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Certain human diseases may have evolutionary epigenetic origins

| August 28, 2012

This article or excerpt is included in the GLP’s daily curated selection of ideologically diverse news, opinion and analysis of biotechnology innovation.

Ninety-six percent of a chimpanzee’s genome is the same as a human’s. It’s the other 4 percent, and the vast differences, that pique the interest of Georgia Tech’s Soojin Yi. For instance, why do humans have a high risk of cancer, even though chimps rarely develop the disease?

In research published in September’s American Journal of Human Genetics, Yi looked at brain samples of each species. She found that differences in certain DNA modifications, called methylation, may contribute to phenotypic changes. The results also hint that DNA methylation plays an important role for some disease-related phenotypes in humans, including cancer and autism.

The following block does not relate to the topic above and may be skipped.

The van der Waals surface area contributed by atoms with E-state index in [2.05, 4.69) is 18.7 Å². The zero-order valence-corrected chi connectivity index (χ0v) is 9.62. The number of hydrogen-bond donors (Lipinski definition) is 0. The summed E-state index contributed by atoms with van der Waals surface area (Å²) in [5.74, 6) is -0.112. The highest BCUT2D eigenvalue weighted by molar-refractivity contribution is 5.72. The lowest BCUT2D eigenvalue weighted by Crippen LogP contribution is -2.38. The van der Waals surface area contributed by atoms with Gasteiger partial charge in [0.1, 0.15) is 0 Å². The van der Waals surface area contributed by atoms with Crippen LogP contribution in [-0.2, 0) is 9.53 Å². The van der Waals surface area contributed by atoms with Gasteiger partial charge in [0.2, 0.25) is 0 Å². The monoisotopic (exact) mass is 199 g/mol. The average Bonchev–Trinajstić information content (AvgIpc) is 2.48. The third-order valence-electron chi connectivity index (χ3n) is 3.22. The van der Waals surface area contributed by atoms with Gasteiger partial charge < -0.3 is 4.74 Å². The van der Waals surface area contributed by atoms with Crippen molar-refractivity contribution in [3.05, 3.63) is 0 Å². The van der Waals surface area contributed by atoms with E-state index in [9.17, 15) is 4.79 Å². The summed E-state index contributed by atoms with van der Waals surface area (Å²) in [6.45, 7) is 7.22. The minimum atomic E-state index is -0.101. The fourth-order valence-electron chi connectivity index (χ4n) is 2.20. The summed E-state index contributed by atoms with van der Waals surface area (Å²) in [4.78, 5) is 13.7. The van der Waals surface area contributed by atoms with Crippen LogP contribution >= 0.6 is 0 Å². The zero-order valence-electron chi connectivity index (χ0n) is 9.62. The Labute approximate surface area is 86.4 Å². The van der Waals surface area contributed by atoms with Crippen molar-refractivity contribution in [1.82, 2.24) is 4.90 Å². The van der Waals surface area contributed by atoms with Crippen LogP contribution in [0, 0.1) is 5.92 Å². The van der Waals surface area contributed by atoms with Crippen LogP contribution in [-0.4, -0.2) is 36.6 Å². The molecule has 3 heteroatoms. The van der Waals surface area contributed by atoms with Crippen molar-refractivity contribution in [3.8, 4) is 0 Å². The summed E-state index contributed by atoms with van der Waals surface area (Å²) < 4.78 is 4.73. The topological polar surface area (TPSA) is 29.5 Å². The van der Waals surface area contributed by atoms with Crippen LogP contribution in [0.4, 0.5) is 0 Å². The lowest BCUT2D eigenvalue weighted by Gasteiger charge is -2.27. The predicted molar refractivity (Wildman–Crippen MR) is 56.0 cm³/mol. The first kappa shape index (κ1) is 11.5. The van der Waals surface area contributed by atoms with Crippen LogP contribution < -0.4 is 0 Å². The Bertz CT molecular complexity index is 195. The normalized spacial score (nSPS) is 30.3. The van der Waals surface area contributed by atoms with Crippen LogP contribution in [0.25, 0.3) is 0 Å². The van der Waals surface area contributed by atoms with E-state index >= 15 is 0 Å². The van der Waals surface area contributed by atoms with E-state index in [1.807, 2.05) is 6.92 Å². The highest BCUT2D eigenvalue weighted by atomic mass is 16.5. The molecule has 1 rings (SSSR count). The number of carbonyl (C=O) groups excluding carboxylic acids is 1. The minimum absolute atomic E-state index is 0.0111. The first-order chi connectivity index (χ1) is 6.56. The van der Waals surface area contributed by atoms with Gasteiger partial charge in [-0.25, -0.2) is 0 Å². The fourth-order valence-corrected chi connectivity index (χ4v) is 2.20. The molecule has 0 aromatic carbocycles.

“Our study indicates that certain human diseases may have evolutionary epigenetic origins,” says Yi, a faculty member in the School of Biology. “Such findings, in the long term, may help to develop better therapeutic targets or means for some human diseases. “

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